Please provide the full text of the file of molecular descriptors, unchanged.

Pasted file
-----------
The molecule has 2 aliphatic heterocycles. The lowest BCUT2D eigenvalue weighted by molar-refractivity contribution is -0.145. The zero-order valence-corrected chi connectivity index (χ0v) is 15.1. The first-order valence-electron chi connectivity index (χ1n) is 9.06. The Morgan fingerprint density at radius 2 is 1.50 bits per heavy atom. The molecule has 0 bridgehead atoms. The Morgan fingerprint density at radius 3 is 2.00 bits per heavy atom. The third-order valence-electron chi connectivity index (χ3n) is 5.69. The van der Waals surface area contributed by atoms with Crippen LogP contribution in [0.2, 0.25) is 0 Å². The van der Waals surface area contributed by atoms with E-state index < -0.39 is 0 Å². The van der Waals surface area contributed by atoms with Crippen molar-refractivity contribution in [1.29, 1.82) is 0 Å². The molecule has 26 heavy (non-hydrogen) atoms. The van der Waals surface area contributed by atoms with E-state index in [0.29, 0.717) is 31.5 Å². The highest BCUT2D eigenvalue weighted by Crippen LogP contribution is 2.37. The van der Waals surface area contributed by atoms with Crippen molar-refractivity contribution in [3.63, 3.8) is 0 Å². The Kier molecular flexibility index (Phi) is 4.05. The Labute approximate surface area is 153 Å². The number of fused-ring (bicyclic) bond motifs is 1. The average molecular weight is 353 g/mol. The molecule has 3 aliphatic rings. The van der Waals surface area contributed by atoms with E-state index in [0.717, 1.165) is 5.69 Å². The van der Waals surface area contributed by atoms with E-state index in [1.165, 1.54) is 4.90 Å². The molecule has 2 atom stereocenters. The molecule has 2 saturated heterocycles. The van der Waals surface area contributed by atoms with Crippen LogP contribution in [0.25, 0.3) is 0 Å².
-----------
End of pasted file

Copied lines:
The molecule has 2 aliphatic heterocycles. The lowest BCUT2D eigenvalue weighted by molar-refractivity contribution is -0.145. The zero-order valence-corrected chi connectivity index (χ0v) is 15.1. The first-order valence-electron chi connectivity index (χ1n) is 9.06. The Morgan fingerprint density at radius 2 is 1.50 bits per heavy atom. The molecule has 0 bridgehead atoms. The Morgan fingerprint density at radius 3 is 2.00 bits per heavy atom. The third-order valence-electron chi connectivity index (χ3n) is 5.69. The van der Waals surface area contributed by atoms with Crippen LogP contribution in [0.2, 0.25) is 0 Å². The van der Waals surface area contributed by atoms with E-state index < -0.39 is 0 Å². The van der Waals surface area contributed by atoms with Crippen molar-refractivity contribution in [1.29, 1.82) is 0 Å². The molecule has 26 heavy (non-hydrogen) atoms. The van der Waals surface area contributed by atoms with E-state index in [0.29, 0.717) is 31.5 Å². The highest BCUT2D eigenvalue weighted by Crippen LogP contribution is 2.37. The van der Waals surface area contributed by atoms with Crippen molar-refractivity contribution in [3.63, 3.8) is 0 Å². The Kier molecular flexibility index (Phi) is 4.05. The Labute approximate surface area is 153 Å². The number of fused-ring (bicyclic) bond motifs is 1. The average molecular weight is 353 g/mol. The molecule has 3 aliphatic rings. The van der Waals surface area contributed by atoms with E-state index in [0.717, 1.165) is 5.69 Å². The van der Waals surface area contributed by atoms with E-state index in [1.165, 1.54) is 4.90 Å². The molecule has 2 atom stereocenters. The molecule has 2 saturated heterocycles. The van der Waals surface area contributed by atoms with Crippen LogP contribution in [0.25, 0.3) is 0 Å².